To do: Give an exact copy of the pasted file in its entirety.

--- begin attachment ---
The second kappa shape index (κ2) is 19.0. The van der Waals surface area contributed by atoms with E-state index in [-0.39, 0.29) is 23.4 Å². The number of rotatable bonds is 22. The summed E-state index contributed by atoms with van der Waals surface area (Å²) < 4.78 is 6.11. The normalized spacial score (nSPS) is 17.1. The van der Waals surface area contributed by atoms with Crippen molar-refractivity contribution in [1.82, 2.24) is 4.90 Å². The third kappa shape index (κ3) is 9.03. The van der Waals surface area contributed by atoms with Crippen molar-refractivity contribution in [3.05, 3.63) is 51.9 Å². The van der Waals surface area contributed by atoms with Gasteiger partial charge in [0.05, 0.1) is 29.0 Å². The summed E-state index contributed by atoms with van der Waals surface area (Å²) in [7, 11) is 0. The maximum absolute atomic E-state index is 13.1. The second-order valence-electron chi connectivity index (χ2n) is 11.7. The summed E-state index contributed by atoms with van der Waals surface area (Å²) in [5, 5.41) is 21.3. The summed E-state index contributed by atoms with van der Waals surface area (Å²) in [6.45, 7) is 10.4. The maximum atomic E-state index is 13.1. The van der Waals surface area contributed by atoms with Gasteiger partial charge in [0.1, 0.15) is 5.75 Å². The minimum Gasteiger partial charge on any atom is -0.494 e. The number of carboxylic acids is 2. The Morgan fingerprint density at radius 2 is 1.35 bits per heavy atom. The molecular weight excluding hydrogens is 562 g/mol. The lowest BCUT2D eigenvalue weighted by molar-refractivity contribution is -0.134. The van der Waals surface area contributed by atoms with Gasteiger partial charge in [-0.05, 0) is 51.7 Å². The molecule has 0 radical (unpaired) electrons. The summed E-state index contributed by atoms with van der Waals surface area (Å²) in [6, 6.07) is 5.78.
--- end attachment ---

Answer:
The second kappa shape index (κ2) is 19.0. The van der Waals surface area contributed by atoms with E-state index in [-0.39, 0.29) is 23.4 Å². The number of rotatable bonds is 22. The summed E-state index contributed by atoms with van der Waals surface area (Å²) < 4.78 is 6.11. The normalized spacial score (nSPS) is 17.1. The van der Waals surface area contributed by atoms with Crippen molar-refractivity contribution in [1.82, 2.24) is 4.90 Å². The third kappa shape index (κ3) is 9.03. The van der Waals surface area contributed by atoms with Crippen molar-refractivity contribution in [3.05, 3.63) is 51.9 Å². The van der Waals surface area contributed by atoms with Gasteiger partial charge in [0.05, 0.1) is 29.0 Å². The summed E-state index contributed by atoms with van der Waals surface area (Å²) in [7, 11) is 0. The maximum absolute atomic E-state index is 13.1. The second-order valence-electron chi connectivity index (χ2n) is 11.7. The summed E-state index contributed by atoms with van der Waals surface area (Å²) in [5, 5.41) is 21.3. The summed E-state index contributed by atoms with van der Waals surface area (Å²) in [6.45, 7) is 10.4. The maximum atomic E-state index is 13.1. The van der Waals surface area contributed by atoms with Gasteiger partial charge in [0.1, 0.15) is 5.75 Å². The minimum Gasteiger partial charge on any atom is -0.494 e. The number of carboxylic acids is 2. The Morgan fingerprint density at radius 2 is 1.35 bits per heavy atom. The molecular weight excluding hydrogens is 562 g/mol. The lowest BCUT2D eigenvalue weighted by molar-refractivity contribution is -0.134. The van der Waals surface area contributed by atoms with Gasteiger partial charge in [-0.05, 0) is 51.7 Å². The molecule has 0 radical (unpaired) electrons. The summed E-state index contributed by atoms with van der Waals surface area (Å²) in [6, 6.07) is 5.78.